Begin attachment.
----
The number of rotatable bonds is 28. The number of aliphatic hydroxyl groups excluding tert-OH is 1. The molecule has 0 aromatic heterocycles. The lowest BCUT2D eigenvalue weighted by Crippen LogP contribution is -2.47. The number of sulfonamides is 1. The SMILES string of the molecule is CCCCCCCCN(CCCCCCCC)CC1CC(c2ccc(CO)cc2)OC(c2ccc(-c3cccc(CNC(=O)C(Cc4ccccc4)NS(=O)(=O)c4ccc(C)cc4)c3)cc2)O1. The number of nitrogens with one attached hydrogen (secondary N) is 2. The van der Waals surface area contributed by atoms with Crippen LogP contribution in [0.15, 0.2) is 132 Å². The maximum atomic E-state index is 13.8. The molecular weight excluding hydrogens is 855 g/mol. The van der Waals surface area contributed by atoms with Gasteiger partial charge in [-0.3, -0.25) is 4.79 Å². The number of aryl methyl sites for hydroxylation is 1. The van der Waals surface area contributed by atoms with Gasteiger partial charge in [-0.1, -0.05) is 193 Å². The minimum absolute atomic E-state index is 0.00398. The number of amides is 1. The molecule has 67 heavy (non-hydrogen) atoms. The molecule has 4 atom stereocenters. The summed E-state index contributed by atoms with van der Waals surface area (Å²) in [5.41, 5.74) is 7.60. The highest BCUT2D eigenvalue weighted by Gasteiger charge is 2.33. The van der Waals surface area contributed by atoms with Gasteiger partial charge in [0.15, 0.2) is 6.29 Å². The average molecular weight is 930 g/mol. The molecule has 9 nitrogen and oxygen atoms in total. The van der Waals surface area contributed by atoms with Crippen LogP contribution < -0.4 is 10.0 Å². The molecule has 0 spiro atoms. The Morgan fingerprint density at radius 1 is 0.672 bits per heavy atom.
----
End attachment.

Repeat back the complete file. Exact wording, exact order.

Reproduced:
The number of rotatable bonds is 28. The number of aliphatic hydroxyl groups excluding tert-OH is 1. The molecule has 0 aromatic heterocycles. The lowest BCUT2D eigenvalue weighted by Crippen LogP contribution is -2.47. The number of sulfonamides is 1. The SMILES string of the molecule is CCCCCCCCN(CCCCCCCC)CC1CC(c2ccc(CO)cc2)OC(c2ccc(-c3cccc(CNC(=O)C(Cc4ccccc4)NS(=O)(=O)c4ccc(C)cc4)c3)cc2)O1. The number of nitrogens with one attached hydrogen (secondary N) is 2. The van der Waals surface area contributed by atoms with Crippen LogP contribution in [0.15, 0.2) is 132 Å². The maximum atomic E-state index is 13.8. The molecular weight excluding hydrogens is 855 g/mol. The van der Waals surface area contributed by atoms with Gasteiger partial charge in [-0.3, -0.25) is 4.79 Å². The number of aryl methyl sites for hydroxylation is 1. The van der Waals surface area contributed by atoms with Gasteiger partial charge in [-0.1, -0.05) is 193 Å². The minimum absolute atomic E-state index is 0.00398. The number of amides is 1. The molecule has 67 heavy (non-hydrogen) atoms. The molecule has 4 atom stereocenters. The summed E-state index contributed by atoms with van der Waals surface area (Å²) in [5.41, 5.74) is 7.60. The highest BCUT2D eigenvalue weighted by Gasteiger charge is 2.33. The van der Waals surface area contributed by atoms with Gasteiger partial charge in [0.15, 0.2) is 6.29 Å². The average molecular weight is 930 g/mol. The molecule has 9 nitrogen and oxygen atoms in total. The van der Waals surface area contributed by atoms with Crippen LogP contribution < -0.4 is 10.0 Å². The molecule has 0 spiro atoms. The Morgan fingerprint density at radius 1 is 0.672 bits per heavy atom.